Saints running back Reggie Bush has more to worry about here lately than his up and down love life after the NCAA ruled that he did indeed receive gifts while attending USC that included a house, car and several other benefits to name a few.
That of course is a huge problem not just for Bush but for USC as well for allowing such “benefits” to be given to a star player at the collegiate level.
The university is getting hit with some rather strict sanctions that include their 2005 Orange Bowl Championship being revoked, which Bush helped them win, and they will be stripped of the 12 victories they obtained during that 2005 season.
Also the school will be on probation for the next four years as well as being banned from all bowl games the next two years regardless of their overall record, rumor has it as well that Bush may be in jeopardy of losing his 2005 Heisman Trophy.
Former USC head coach Peter Carroll seemingly has gotten off scott free in the matter after jumping ship for the Seattle Seahawks head coaching job this off-season, a move which now makes perfect sense seeming how fast he agreed to take over the struggling Seattle franchise after the NCAA rules violations came to light.
But what of Bush and his 2005 Heisman Trophy award?
Every one now seems to suddenly have an opinion on the matter of what to do with Reggie’s Heisman. Some say take it away it immediately, some say he should just give it back, others mention putting the old asterisk by his name and then there are the ones that say he should keep it.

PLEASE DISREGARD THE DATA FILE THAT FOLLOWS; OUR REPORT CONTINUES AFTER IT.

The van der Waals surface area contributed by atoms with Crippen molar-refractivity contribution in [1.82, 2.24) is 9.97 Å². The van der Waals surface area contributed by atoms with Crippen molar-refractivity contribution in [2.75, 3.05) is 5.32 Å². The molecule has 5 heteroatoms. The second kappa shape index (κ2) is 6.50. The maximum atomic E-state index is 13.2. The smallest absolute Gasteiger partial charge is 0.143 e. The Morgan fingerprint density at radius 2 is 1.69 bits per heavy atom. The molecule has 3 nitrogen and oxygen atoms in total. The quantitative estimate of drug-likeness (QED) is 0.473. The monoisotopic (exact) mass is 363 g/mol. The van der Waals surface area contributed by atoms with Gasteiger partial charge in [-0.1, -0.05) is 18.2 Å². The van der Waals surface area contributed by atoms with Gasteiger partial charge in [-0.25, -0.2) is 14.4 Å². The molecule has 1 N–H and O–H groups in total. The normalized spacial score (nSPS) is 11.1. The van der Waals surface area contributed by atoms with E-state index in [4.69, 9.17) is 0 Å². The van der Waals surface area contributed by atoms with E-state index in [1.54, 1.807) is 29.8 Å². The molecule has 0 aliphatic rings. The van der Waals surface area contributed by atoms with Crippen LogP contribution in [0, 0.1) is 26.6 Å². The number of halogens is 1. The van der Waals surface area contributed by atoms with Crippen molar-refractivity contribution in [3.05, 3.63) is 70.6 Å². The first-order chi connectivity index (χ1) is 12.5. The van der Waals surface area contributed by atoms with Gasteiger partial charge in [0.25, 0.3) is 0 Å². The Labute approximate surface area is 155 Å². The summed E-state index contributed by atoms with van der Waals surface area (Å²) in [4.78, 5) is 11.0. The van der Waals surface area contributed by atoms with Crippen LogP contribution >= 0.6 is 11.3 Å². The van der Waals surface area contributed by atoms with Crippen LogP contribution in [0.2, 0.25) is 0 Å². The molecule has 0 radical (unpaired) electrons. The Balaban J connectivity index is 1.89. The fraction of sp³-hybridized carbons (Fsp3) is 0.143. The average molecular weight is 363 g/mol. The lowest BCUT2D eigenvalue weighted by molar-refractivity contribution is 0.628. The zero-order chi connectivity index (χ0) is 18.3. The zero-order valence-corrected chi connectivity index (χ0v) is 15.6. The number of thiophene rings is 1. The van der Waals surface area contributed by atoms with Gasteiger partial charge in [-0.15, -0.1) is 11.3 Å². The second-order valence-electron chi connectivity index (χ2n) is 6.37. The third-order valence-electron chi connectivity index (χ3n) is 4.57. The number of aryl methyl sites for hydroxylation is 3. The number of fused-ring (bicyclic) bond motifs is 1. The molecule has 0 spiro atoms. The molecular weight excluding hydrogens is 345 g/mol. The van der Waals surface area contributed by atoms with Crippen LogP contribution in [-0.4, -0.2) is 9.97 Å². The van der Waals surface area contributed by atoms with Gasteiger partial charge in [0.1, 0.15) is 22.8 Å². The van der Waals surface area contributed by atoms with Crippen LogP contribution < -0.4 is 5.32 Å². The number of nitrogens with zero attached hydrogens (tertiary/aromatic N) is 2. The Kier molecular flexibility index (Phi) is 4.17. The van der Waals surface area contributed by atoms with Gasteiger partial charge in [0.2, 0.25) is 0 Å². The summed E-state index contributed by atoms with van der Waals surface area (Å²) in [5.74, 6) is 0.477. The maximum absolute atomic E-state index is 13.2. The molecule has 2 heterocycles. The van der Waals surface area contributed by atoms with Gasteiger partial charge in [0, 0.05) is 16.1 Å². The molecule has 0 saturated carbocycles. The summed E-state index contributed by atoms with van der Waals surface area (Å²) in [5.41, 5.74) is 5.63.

It’s a unique situation to say the least but its not as if Bush was taking an illegal substance that made him perform better during that 2005 season, it was gifts he received and last time I checked gifts don’t make you run faster. That is unless you buy into the theory that a brand new pair of PF flyer’s err Nike cleats does in fact make you run faster.
The botton line is Bush broke the rules and that’s a fact, there is simply no escaping it. It’s also a fact in 2005 Bush had what was perhaps the greatest single collegiate season for a running back, there is no escaping that.
He accounted for 2,611 total yards, rushed for 1,740 yards, averaged 8.3 yards per carry, scored 16 rushing touchdowns, caught 37 passes for 478 yards with 2 scores, led the nation in all purpose yards per game with 222.3, was fourth in the nation in rushing with 133.85 yards per game, set a Pac-10 record with 513 yards from scrimmage against Fresno State and turned in on of the most memorable plays with the “Bush Push” after shoving Matt Leinart into the end zone for a game winning score against Notre Dame — Bush push video here.
Bush was subsequently awarded the Heisman for his efforts that season and rightfully so as he was clearly the best player in college football that year. Take the Heisman away — seriously?